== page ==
# VB Simple Nonlinear Programming Example

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```Imports System

Imports CenterSpace.NMath.Core

Namespace CenterSpace.NMath.Examples.VisualBasic

A .NET example in Visual Basic
Module NonlinearProgrammingExample

Example illustrating using the Module ActiveSetLineSearchSQP to solve a
NonLinear Programming (NLP) problem with linear constraints and variable
bounds.
Sub Main()

min -x0*x1*x2
0 <= x0 + 2*x1 + 2*x2 <= 72,
0 <= x0, x1, x2 <= 42

Dimensionality of the domain of the objective function.
Dim XDim As Integer = 3
Dim Objective As Func(Of DoubleVector, Double) = AddressOf Temp
Dim Problem As New NonlinearProgrammingProblem(XDim, Objective)

For I = 0 To XDim - 1
Add a lower bound of 0 and upper bound of 42 for the ith variable.
Next

Add the constraint 0 <= x0 + 2*x1 + 2*x2 <= 72. Note that this
is a linear constraint.
Problem.AddLinearConstraint(New DoubleVector(1.0, 2.0, 2.0), 0.0, 72)

Pick the point (1, 1, 1) as initial solution guess.
Dim x0 As New DoubleVector(3, 1.0)

Pick a tolerance for convergence. The iteration will stop when
either the magnitude of the predicted function value change or the
magnitude of  the step direction is less than the specified tolerance.
Dim tolerance As Double = 0.0001
Dim solver As New ActiveSetLineSearchSQP(tolerance)
Dim Success As Boolean = solver.Solve(Problem, x0)

Console.WriteLine()

Console.WriteLine("Termination status = " & solver.SolverTerminationStatus.ToString())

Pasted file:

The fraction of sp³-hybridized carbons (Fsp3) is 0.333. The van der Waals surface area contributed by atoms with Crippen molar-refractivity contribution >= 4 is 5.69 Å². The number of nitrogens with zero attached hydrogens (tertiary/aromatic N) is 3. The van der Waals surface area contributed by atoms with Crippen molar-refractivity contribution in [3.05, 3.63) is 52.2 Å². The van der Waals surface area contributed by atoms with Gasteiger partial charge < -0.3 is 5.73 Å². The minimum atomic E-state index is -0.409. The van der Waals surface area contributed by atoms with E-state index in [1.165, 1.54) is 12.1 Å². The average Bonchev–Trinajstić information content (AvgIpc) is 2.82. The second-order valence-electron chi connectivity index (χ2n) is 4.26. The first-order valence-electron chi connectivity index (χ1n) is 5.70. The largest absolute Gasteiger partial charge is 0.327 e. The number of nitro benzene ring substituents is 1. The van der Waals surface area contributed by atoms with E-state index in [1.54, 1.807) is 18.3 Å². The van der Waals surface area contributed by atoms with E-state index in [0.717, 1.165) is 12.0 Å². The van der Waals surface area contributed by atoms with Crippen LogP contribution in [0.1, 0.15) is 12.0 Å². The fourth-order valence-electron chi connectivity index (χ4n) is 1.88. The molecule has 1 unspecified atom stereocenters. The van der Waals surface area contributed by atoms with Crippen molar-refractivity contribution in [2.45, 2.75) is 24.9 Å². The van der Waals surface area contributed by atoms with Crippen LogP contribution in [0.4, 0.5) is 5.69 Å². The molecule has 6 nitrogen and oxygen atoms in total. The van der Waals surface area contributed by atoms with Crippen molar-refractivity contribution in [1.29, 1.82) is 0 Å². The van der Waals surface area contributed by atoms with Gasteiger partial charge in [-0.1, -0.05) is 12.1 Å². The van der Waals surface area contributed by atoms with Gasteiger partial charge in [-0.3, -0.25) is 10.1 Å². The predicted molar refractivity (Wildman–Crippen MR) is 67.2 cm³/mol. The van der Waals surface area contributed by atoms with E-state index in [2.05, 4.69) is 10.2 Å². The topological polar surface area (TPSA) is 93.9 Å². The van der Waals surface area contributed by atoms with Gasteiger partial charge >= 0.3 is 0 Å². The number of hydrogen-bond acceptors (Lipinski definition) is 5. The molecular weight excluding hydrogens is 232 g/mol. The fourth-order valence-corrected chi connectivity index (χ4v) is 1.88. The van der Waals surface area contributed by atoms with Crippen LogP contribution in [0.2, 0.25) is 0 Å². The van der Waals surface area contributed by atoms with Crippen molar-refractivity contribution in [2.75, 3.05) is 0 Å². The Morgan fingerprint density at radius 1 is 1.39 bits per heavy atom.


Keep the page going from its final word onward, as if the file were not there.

Console.WriteLine("X = " & solver.OptimalX.ToString())
Console.WriteLine("f(x) = " & solver.OptimalObjectiveFunctionValue)
Console.WriteLine("Iterations = " & solver.Iterations)

Seems like it took quite a few iterations to converge. Note that the
solver computes a step direction and a step size at each iteration.
The step direction is computed by forming a quadratic programming
problem with linear constraints at each iteration whose solution
yields the step direction. The size of the step taken in this
direction is then chosen to decrease the function value and not
violate constraints. Since our constraints for this problem are linear
to begin with, we may try taking a larger step in order to converge
faster. Well use the ConstantSQPStepSize Module with a constant step
size of one and see what happens.
solver.SolverOptions.StepSizeCalculator = New ConstantSQPStepSize(1)
Success = solver.Solve(Problem, x0)
Console.WriteLine()
Console.WriteLine("Using a constant step size of 1:")
Console.WriteLine("Termination status = " & solver.SolverTerminationStatus.ToString())
Console.WriteLine("X = " & solver.OptimalX.ToString())
Console.WriteLine("f(x) = " & solver.OptimalObjectiveFunctionValue)
Console.WriteLine("Iterations = " & solver.Iterations)

As you can see the algorithm converges must faster with the constant
step size of one. In general if your constraints are all linear, or
very nearly linear, the constant step size calculator may yield
faster convergence.

Console.WriteLine()
Console.WriteLine("Press Enter Key")

End Sub

Function Temp(ByVal x As DoubleVector) As Double
Return -x(0) * x(1) * x(2)
End Function

End Module
End Namespace

```
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